When Nick Babey helped form Collect Call back during his time at Elgin Park Secondary, the initial intent on the band was not particularly exciting.
“The original purpose of the band… was that we were supposed to just make a Christmas album,” said Babey, a second-year Arts student. “It was more of a side thing…. We just played some covers at my house, just jamming.” Five years later, after incredulous amounts of writing, busking, playing in numerous venues and releasing one album, it may be safe to say the band has found its feet.
Co-founded with Babey’s high school friend and Engineering student Tom Lee, along with Lazar Todorovic who studies at UVic, the band -- performing Tuesday night at Koerner's Pub -- has grown to become another promising addition to UBC and Vancouver’s indie rock scene. Similar bands like the Arkells and Hey Rosetta have provided a major influence on their sound, according to both Lee and Babey. It also helps whenever influences start to take notice of them.
“Dave Verseti (from the band Hey Ocean) will be at our show on Tuesday,” said Babey. “He was like ‘send me your stuff,’ I was like ‘whaaa--?!’ so that was really cool.”
Sound in particular is always a huge priority in regards to song creation for the band, according to co-founder Tom Lee, who contributes a good chunk of the writing. “I feel like song writing is just spontaneous,” said Lee.
“Sometimes what I actually do is that every time I have an idea -- even if it’s just a little snippet -- I’d record on my phone first so I can remember it.... It’s usually the melody and music that comes first … and if I’m just walking to class or on the bus, I’d just put on my headphones and scroll through all the stuff.”
According to Lee, both he and Babey would continuously experiment with these melodies using whatever acoustics they had at their disposal, and eventually add lyrics later on. The downside to this method is that it creates quite the backlog for them.
“Some songs happen in a day and other songs I’ve been writing for years and still not finished,” said Lee.
Backlogs are just part of the plenty of speed bumps the band encounters as they try to balance their act with school and work. In fact, evening hours after their full-time work are frequently the only times they can practice, according to Babey.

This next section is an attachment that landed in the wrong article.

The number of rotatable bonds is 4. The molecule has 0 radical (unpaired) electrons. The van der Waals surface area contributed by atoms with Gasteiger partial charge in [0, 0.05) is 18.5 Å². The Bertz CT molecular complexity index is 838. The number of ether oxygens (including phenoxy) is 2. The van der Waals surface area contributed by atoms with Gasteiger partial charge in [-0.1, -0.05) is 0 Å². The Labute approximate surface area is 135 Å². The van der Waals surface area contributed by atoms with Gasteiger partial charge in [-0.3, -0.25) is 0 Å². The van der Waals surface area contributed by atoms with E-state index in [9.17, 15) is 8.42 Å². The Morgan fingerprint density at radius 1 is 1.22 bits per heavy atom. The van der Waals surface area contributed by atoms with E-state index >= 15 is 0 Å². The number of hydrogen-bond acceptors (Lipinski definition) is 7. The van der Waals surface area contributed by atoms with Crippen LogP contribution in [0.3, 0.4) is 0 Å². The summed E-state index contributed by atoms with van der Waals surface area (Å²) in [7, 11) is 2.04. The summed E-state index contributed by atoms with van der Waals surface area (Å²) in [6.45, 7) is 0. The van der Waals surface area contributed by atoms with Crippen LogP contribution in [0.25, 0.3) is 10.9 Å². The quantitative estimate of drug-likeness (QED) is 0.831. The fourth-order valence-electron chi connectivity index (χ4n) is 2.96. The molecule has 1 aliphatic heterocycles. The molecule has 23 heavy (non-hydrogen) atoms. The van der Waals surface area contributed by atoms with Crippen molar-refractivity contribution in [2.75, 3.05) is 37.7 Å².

“A lot of people, especially at our age and you had a band from high school, they give up on music at this point in life and I feel like for us it will always be something that we keep up,” said Babey. “If you take the time to schedule and practice then you can really work around it.”
Having just released their first album this past summer, the band is currently focused more on sharing their work than creating for now. However, Babey said there will be some new material ready for their Tuesday performance. “Oh man, I’m stoked for [this] one song that in the middle of it breaks down into a pop song cover. I’m not gonna say which song, it’s a surprise,” said Babey.
More importantly, both band's founders simply hope to just keep having fun with their followers. “What we always look for is that we obviously have a lot of fun playing and we want the audience to feel the same way,” said Lee.
Babey immediately shared the sentiment. “For me the reason I love playing live music … is not always about the band really, it’s really about the atmosphere -- everyone’s there to experience the same thing and I feel like that’s what we always want to deliver.”
CORRECTION: In a previous version of this article Lazar Todorovic's name was listed as Lazar Todovic. The Ubyssey regrets the error.